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After standoff, signs of easing tension

ZAMBOANGA CITY, Philippines - Filipino returnees from Sabah continue to arrive in Tawi-Tawi 3 weeks since firefight erupted in Sabah between Malaysian forces and armed followers of Sultan Jamalul Kiram III. But there are signs the region is getting some normalcy back. 

In Bongao, Tawi-Tawi, fast craft vessel MidEast Express that regularly transports passengers to and from Semporna in Sabah resumed operations on Tuesday, March 19. 

It carried 40 passengers, including two Malaysians. Before March 19, the last operation of MidEast Express was on February 27, or before the first firefight in Sabah between armed Filipinos and Malaysian security forces on March 1.

Semporna is hours away from Lahad Datu. Bongao Coast Guard station commander Lawrence Roque said the captain of the fast craft vessel told him Semporna is not affected by the conflict there. 

The MidEast Express usually transports traders and businessmen. It requires its passengers to carry passports such that undocumented Filipinos in Sabah are not allowed to travel through the fast craft. 


Department of Social Welfare and Development Authority (DSWD) provincial chairman Hania Aliakbar said they are not expecting documented Filipinos in Malaysia to join the returnees fleeing Sabah. 

"I think they will be the last to move out of Malaysia because they have good jobs there. They have settled and they have documents," Aliakbar told reporters.

In the capital Bongao, it's business as usual. It's brisk for hotels and restaurants, which are packed with government officials and social workers helping the returnees. Journalists also arrive every day. 

Rappler also chanced upon local Commission on Elections (Comelec) officials re-training its members on the voting machines that will be used in the May midterm elections.

BUSINESS AS USUAL. Election materials in Bongao, Tawi-Tawi.

Photo by Carmela Fonbuena

In Isabela, Basilan, provincial administrator Tarifa Ismael admitted it's going to be a challenge if Filipinos from Sabah suddenly return to their homes in the province. She said Basilan is preparing livelihood for them.

But Basilan doesn't feel the crunch for now. It is busy preparing for a Gawad Kalinga project that seeks to build next week some 30 houses for impoverished residents there.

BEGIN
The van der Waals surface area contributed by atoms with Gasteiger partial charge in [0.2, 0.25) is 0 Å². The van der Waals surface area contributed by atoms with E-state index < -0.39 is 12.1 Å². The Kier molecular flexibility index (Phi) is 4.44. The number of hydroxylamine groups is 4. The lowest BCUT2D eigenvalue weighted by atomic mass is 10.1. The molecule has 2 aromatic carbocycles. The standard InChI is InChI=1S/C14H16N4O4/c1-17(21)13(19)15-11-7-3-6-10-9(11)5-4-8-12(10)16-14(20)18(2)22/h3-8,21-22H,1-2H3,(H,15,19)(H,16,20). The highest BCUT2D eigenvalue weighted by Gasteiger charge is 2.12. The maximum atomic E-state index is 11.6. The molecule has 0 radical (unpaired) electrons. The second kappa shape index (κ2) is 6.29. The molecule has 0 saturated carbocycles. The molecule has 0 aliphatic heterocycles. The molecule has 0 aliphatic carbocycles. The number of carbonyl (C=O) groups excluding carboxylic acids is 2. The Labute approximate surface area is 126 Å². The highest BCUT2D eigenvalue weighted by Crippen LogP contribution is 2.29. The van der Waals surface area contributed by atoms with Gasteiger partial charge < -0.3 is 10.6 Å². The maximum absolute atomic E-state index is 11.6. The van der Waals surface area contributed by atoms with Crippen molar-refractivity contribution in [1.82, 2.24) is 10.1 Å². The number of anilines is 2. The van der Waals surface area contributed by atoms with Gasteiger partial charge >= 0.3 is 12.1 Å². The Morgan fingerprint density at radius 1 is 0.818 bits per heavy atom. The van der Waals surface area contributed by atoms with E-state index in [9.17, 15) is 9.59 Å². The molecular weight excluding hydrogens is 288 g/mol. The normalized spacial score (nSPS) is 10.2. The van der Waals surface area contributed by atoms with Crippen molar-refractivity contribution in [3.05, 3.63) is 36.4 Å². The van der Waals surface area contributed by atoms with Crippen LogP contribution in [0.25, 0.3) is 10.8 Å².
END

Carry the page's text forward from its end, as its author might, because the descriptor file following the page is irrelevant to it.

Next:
Zamboanga's 'Barter' business as usual

Residents of nearby Zamboanga City feared that the impact of the Sabah standoff would spill over. But tension has subsided, said residents.

The city has a problem closer to home -- rotating blackouts.  

The city's famous "barter" area, where goods from Malaysia and Indonesia are sold, is not affected by the conflict in Sabah, according to businessmen there interviewed by Rappler. 

Stall operator Helen Falcasantos, 37, said business is not so good, but it has been like that for a while. The standoff in Sabah has nothing to do with it.  "Hindi naapektuhan ang supply namin dito. Walang epekto. Kung may customer. Okay naman din (It did not affect our supply. There's no effect.)," said 

Falcasantos said they buy their supplies from traders who come in ships. 

Another trader interviewed by Rappler but who refused to be named said there was just one occasion when the ship failed to deliver supplies.

She said she is not worried because the business traders who give them their supplies have permits to operate.

At the height of the standoff, the Western Mindanao Command (Westmincom) raised the maximum Code Red alert. This required all troops to stay in the camps and prohibited from taking a leave.

After assessing the situation Sunday morning, March 17, Westmincom kept Basilan, Sulu, and Tawi-Tawi under Code Red alert. But it downgraded the rest of the command to Code Blue alert. 

"We have downgraded the alert status in areas which are not directly affected by the incident. Basilan, Sulu, and Tawi-Tawi are still on red alert," said Maj Franco Alano, who was the acting spokesperson on Sunday.

March 25 operasi 

But if some of the returnees are to be believed, the worst is yet to come. 

DSWD recorded accounts of returnees who talk about a supposed "operasi" or operation by the Malaysian government that would deport undocumented Filipinos in Sabah. 

According to Assistant Secretary Sharifa Pearlsia Dans of the Autonomous Region in Muslim Mindanao, two returnees told her about the operasi that is supposed to start on March 25. 

In Bongao, Jalil Jaladil talked about the same thing. A registered Filipino resident in Sabah, he has houses in Bongao Tawi-Tawi and Kunak in Sabah.

Jaladil is a businessman who gets his regular supply of gasoline in Sabah. The last time he tried to get his supply, Malaysian authorities said he couldn't do that anymore. Without his supply, he made space for 26 adults and some children to go to Bongao. 

He spoke of the same operasi. He didn't have a date, but he said news reports in Malaysia say it's going to be implemented "in a month." 

Alano said the Westmincom is not putting its guard down. It can raise the alert level back to Code Red anytime if the situation changes. 

"Although we downgraded, we are still on blue alert. We are still cautious and we are not fully letting our guard down," Alano said.

As many as 60,000 undocumented Filipinos had been deported from Malaysia at one point in the past. There are about 800,000 Filipinos in Malaysia, most of them in Sabah.  -